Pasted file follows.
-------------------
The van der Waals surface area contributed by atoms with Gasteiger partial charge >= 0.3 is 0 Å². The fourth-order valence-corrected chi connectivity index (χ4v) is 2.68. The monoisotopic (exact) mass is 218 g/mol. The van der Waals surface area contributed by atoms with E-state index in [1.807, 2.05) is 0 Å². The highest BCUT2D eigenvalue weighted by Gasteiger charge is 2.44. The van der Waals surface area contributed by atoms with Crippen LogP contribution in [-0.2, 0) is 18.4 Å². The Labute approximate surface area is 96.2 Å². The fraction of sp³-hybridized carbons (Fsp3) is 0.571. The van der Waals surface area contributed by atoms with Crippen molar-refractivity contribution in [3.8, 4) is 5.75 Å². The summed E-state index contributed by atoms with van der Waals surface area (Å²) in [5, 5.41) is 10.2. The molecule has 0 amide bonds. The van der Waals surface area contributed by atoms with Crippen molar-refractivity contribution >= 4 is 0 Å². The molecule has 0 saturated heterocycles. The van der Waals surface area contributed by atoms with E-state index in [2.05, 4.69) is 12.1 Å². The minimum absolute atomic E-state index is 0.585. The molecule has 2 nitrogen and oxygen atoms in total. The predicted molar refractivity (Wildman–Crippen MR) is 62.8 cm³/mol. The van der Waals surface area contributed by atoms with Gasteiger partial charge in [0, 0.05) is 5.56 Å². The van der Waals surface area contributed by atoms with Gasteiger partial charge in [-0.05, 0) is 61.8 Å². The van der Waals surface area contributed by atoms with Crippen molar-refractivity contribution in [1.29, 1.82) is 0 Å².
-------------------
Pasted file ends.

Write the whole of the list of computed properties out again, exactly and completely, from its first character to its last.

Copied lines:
The van der Waals surface area contributed by atoms with Gasteiger partial charge >= 0.3 is 0 Å². The fourth-order valence-corrected chi connectivity index (χ4v) is 2.68. The monoisotopic (exact) mass is 218 g/mol. The van der Waals surface area contributed by atoms with E-state index in [1.807, 2.05) is 0 Å². The highest BCUT2D eigenvalue weighted by Gasteiger charge is 2.44. The van der Waals surface area contributed by atoms with Crippen LogP contribution in [-0.2, 0) is 18.4 Å². The Labute approximate surface area is 96.2 Å². The fraction of sp³-hybridized carbons (Fsp3) is 0.571. The van der Waals surface area contributed by atoms with Crippen molar-refractivity contribution in [3.8, 4) is 5.75 Å². The summed E-state index contributed by atoms with van der Waals surface area (Å²) in [5, 5.41) is 10.2. The molecule has 0 amide bonds. The van der Waals surface area contributed by atoms with Crippen molar-refractivity contribution >= 4 is 0 Å². The molecule has 0 saturated heterocycles. The van der Waals surface area contributed by atoms with E-state index in [2.05, 4.69) is 12.1 Å². The minimum absolute atomic E-state index is 0.585. The molecule has 2 nitrogen and oxygen atoms in total. The predicted molar refractivity (Wildman–Crippen MR) is 62.8 cm³/mol. The van der Waals surface area contributed by atoms with Gasteiger partial charge in [0, 0.05) is 5.56 Å². The van der Waals surface area contributed by atoms with Gasteiger partial charge in [-0.05, 0) is 61.8 Å². The van der Waals surface area contributed by atoms with Crippen molar-refractivity contribution in [1.29, 1.82) is 0 Å².